Carpenter Center for the Visual Arts

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Carpenter Center for the Visual Arts
Carpenter center.jpg
The Carpenter Center
Carpenter Center for the Visual Arts is located in Massachusetts
Carpenter Center for the Visual Arts
Carpenter Center for the Visual Arts is located in the United States
Carpenter Center for the Visual Arts
LocationCambridge, Massachusetts
Coordinates42°22′25.0″N 71°6′51.5″W / 42.373611°N 71.114306°W / 42.373611; -71.114306Coordinates: 42°22′25.0″N 71°6′51.5″W / 42.373611°N 71.114306°W / 42.373611; -71.114306
ArchitectLe Corbusier
Architectural styleModern
NRHP reference No.78000435[1]
Added to NRHPApril 20, 1978
Does it fit in to the receiving environment?
View from the North

The Carpenter Center for the Visual Arts at Harvard University, in Cambridge, Massachusetts is the not the only building actually designed by Le Corbusier in the United States, as he had been involved in the composition of the united Nations building in New York in 1947. Le Corbusier's ideas were taken over by Wallace K. Harrison. The Carpenter Centre of 1961 was one of only two building designed in its entirety by le Corbusier in the Americas (the other is the Curutchet House in La Plata, Argentina). Le Corbusier designed it with the collaboration of Chilean architect Guillermo Jullian de la Fuente at his 35 rue de Sèvres studio; the on-site preparation of the construction plans was handled by the office of Josep Lluís Sert, then dean of the Harvard Graduate School of Design. He had formerly worked in Le Corbusier's atelier and had been instrumental in winning him the commission. The building was completed in 1962.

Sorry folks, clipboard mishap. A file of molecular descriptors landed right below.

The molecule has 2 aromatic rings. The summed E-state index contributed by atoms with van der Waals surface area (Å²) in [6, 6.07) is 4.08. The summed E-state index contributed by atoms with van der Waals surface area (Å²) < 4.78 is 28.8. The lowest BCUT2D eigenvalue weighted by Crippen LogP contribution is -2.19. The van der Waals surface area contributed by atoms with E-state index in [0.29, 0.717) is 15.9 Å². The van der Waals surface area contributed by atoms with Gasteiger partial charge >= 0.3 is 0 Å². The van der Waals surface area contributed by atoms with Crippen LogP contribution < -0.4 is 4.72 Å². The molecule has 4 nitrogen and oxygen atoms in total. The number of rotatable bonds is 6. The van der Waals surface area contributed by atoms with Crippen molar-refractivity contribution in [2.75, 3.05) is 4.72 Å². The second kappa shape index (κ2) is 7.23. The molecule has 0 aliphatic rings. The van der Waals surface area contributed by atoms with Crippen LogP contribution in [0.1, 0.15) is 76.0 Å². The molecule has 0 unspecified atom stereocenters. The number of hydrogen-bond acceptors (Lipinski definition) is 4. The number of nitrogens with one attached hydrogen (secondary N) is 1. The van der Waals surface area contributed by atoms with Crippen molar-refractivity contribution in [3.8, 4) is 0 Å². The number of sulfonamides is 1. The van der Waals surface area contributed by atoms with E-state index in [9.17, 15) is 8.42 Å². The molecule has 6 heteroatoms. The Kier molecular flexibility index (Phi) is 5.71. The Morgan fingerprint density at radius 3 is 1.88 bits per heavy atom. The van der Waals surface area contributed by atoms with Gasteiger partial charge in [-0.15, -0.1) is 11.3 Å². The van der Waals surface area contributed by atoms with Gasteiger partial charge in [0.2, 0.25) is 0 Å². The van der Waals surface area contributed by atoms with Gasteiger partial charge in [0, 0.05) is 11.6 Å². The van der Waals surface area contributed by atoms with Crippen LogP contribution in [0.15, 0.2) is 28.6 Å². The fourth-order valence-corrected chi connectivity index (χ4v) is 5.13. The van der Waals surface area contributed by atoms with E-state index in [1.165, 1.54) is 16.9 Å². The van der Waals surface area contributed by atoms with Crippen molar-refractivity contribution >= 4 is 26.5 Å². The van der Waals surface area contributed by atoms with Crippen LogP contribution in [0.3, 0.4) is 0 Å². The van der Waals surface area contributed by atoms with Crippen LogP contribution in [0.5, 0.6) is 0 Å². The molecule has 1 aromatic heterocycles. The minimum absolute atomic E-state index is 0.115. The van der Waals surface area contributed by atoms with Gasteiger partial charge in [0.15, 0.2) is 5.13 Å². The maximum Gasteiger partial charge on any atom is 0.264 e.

During the mid-1950s, the idea of creating a place for the visual arts at Harvard began to take shape. A new department dedicated to the visual arts was created, and the need for a building to house the new department arose. A budget was set for $1.3 million, and the proposal was included in a Harvard fundraising program. The project immediately elicited a response from Harvard alumnus Alfred St. Vrain Carpenter and his wife Helen Bundy Carpenter. The couple, whose son Harlow had just attended the Harvard Graduate School of Design, donated $1.5 million for the proposed design center.[2][3][4] The donation propelled the project forward, and the Committee for the Practice of Visual Arts began to look for an architect to undertake the project. Originally, the committee had recommended that the building be designed by "a first rate American architect" who would be in the company of Charles Bulfinch and Walter Gropius, among others. However, José Luis Sert, who was at the time Dean of the Graduate School of Design and chairman of the committee suggested that his friend and previous collaborator, Le Corbusier, be asked to design the building. Delayed due to scheduling and payment conflicts, Le Corbusier eventually accepted and made his first of two visits to Cambridge in 1959.[5]

The Carpenter Center at night